Asian Americans among most affected by pandemic shutdowns

eople can get full-body rashes, and that can be surprising and a little scary, but these patients did extremely well, recovered and were able to go back and get their second dose,” said Freeman, director of global health dermatology at Massachusetts General Hospital.

– Elizabeth Weise

Asian Americans among most affected by pandemic shutdowns
Asian Americans and Pacific Islanders are grappling with the nation’s highest rates of long-term unemployment more than a year after the pandemic shuttered hotels, restaurants, shopping centers, beauty salons and other sectors of the economy. Even as unemployment levels driven by the economic shutdown have returned to near pre-pandemic levels, many Asian Americans are unsure when they will be able to return to work.

According to the Bureau of Labor Statistics, 48% of the Asian community’s estimated 615,000 unemployed had been without work for six months-plus through the first quarter of this year. The figure surpassed long-term unemployed among jobless workers in the Black population (43%), white population (39%) and Hispanic population (39%).

– Marc Ramirez

Tech officials ‘Apollo 13-ing’ vaccination scheduling programs
Local health officials faced with the daunting duty of vaccinating their corner of America have had to piece together information technology systems in the face of unstable vaccine supply and strained staff and resources. Though the federal government spent millions on vaccine scheduling and supply management programs, they were of little use to local officials, who scrambled to come up with systems on their own.

Becky Colwell-Ongenae, geographical information system manager for Will County, Illinois, said she feels like tech experts are “Apollo 13-ing this vaccine rollout,” a reference to the 1970 space flight during which makeshift engineering averted a disaster when an oxygen tank failed. “I got a plastic bag and some tweezers, and I gotta moonshot home,” she said. Read more here.

– Aleszu Bajak and Elizabeth Weise

US behind other nations in crucial tracking of variants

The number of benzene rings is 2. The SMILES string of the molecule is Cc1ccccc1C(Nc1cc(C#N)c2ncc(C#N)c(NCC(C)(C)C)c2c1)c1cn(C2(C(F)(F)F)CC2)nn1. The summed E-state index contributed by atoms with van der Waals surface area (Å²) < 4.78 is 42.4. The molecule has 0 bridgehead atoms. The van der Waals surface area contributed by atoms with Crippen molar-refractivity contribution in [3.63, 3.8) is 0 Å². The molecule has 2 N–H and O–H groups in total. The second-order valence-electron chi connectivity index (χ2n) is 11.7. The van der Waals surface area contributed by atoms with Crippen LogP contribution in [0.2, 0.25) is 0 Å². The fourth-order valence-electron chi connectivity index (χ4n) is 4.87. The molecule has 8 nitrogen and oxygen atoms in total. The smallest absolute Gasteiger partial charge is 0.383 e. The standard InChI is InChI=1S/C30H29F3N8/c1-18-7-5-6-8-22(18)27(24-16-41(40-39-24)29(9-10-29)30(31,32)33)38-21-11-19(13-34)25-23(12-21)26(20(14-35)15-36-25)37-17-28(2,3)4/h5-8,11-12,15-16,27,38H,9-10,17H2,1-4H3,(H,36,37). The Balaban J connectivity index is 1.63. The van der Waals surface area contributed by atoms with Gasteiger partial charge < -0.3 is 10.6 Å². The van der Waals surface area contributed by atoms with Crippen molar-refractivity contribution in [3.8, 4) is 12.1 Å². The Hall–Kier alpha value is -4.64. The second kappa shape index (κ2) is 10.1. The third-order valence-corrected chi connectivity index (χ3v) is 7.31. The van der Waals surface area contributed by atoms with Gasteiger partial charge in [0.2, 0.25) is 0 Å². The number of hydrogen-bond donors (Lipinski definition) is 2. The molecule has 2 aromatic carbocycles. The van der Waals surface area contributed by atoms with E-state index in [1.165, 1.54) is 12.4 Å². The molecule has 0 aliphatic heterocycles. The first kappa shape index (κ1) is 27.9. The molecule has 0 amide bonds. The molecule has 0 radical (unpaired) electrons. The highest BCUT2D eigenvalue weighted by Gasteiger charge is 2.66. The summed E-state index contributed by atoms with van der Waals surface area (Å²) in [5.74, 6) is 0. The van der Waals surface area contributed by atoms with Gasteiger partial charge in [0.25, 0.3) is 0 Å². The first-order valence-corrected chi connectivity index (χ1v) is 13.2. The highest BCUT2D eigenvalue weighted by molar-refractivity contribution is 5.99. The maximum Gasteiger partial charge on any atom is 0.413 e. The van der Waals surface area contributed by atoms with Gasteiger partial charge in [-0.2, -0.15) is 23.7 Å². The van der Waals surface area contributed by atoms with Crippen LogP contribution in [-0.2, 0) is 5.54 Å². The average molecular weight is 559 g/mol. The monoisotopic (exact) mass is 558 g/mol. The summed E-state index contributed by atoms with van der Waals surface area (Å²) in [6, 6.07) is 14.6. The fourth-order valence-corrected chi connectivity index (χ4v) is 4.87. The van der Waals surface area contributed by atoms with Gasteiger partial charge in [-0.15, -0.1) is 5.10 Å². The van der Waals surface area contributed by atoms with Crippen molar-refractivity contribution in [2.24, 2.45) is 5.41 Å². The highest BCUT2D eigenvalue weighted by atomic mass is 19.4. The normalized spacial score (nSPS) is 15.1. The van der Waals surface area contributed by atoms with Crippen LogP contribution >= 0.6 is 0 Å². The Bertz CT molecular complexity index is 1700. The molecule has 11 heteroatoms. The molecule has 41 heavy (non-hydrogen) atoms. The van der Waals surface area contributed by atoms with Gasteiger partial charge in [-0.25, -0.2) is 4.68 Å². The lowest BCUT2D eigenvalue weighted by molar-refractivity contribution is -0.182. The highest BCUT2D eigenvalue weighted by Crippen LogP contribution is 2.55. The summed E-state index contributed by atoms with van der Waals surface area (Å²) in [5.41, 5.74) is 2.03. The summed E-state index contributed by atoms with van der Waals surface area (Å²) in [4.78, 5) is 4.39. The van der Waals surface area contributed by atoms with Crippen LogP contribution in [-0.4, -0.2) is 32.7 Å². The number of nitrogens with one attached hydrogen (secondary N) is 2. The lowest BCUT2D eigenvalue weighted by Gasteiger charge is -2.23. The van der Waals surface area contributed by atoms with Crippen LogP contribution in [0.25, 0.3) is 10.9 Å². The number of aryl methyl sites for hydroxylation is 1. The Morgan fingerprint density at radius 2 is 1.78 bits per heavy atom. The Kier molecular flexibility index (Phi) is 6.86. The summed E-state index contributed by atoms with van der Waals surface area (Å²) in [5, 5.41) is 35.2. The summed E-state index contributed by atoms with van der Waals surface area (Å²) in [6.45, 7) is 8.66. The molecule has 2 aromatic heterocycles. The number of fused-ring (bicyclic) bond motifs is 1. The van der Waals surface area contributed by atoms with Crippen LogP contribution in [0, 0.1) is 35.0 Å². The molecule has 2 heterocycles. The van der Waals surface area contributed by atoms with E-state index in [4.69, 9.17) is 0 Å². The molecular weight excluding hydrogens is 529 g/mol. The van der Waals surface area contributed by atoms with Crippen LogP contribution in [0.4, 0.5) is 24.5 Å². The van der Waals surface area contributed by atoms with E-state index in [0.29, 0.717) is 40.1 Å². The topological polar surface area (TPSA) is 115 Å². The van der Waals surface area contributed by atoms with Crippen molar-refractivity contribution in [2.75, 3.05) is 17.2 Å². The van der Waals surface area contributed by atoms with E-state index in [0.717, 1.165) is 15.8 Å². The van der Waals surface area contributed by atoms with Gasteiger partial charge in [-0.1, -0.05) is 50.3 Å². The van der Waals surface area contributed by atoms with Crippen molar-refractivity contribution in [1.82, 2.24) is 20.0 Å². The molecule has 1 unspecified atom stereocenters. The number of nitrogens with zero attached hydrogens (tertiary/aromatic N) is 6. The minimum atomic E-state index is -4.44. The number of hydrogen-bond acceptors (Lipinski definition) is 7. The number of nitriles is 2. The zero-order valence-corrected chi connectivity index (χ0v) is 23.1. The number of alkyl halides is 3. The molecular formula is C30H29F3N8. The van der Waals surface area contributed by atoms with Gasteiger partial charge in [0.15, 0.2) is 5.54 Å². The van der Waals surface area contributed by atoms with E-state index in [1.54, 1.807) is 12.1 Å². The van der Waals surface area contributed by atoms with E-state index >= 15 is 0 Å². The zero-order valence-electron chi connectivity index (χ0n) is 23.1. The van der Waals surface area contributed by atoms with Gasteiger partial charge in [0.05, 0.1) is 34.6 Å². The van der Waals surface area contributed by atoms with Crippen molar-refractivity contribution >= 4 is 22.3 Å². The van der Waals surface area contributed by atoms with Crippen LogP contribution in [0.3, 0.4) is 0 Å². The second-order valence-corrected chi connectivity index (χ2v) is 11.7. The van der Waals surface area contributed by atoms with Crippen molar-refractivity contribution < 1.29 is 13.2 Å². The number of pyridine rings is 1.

The United States lags well behind many other countries in employing the essential tool for keeping abreast of variants – gene sequencing – increasing the risk that a new variant could spread undetected here. Sequencing involves taking samples from positive tests to another lab to seek the genetic code of a virus, laying out for scientists a precise map for how to defeat it.

So far this year, the U.S. ranks 33rd in the world for its rate of sequencing, falling between Burkina Faso and Zimbabwe, according to COVID CoV Genomic, led by researchers at Harvard and MIT. The top three nations – Iceland, Australia and New Zealand – sequenced at a rate between 55 and 95 times greater.

– David Heath

About 80% of teachers, child care workers vaccinated
About 80% of teachers, school staff and child care workers have gotten at least their first COVID-19 vaccine shot, according to the Centers for Disease Control and Prevention. The percentage came from a CDC survey completed by 13,000 education staff and 40,000 childcare workers across the country. The CDC said it had tracked more than 7 million doses that had been administered to the group, which were prioritized in early March in hopes of reopening schools across the U.S.

“Our push to ensure that teachers, school staff and child care workers were vaccinated during March has paid off and paved the way for safer in-person learning,” CDC Director Rochelle Walensky said. “CDC will build on the success of this program and work with our partners to continue expanding our vaccination efforts, as we work to ensure confidence in COVID-19 vaccines.”

Brazil, Argentina break records for deaths, infections
Both Brazil and Argentina broke their own bleak records with COVID-19 infections and deaths as the rest of the globe continues its race to vaccinate while more virus variants spread.

Brazil – where the more infectious P.1 variant was discovered – saw its deadliest day on record Tuesday with 4,195 deaths within a 24-hour span. More than 330,000 people have died in the country because of COVID-19.

Brazilian President Jair Bolsonaro continues to resist calls to impose a national lockdown, saying, “We’re not going to accept this politics of stay home and shut everything down.”

Argentina also broke its record for infections, recording 20,870 new COVID-19 cases in one day. The number of confirmed cases in the country rose to more than 2.4 million.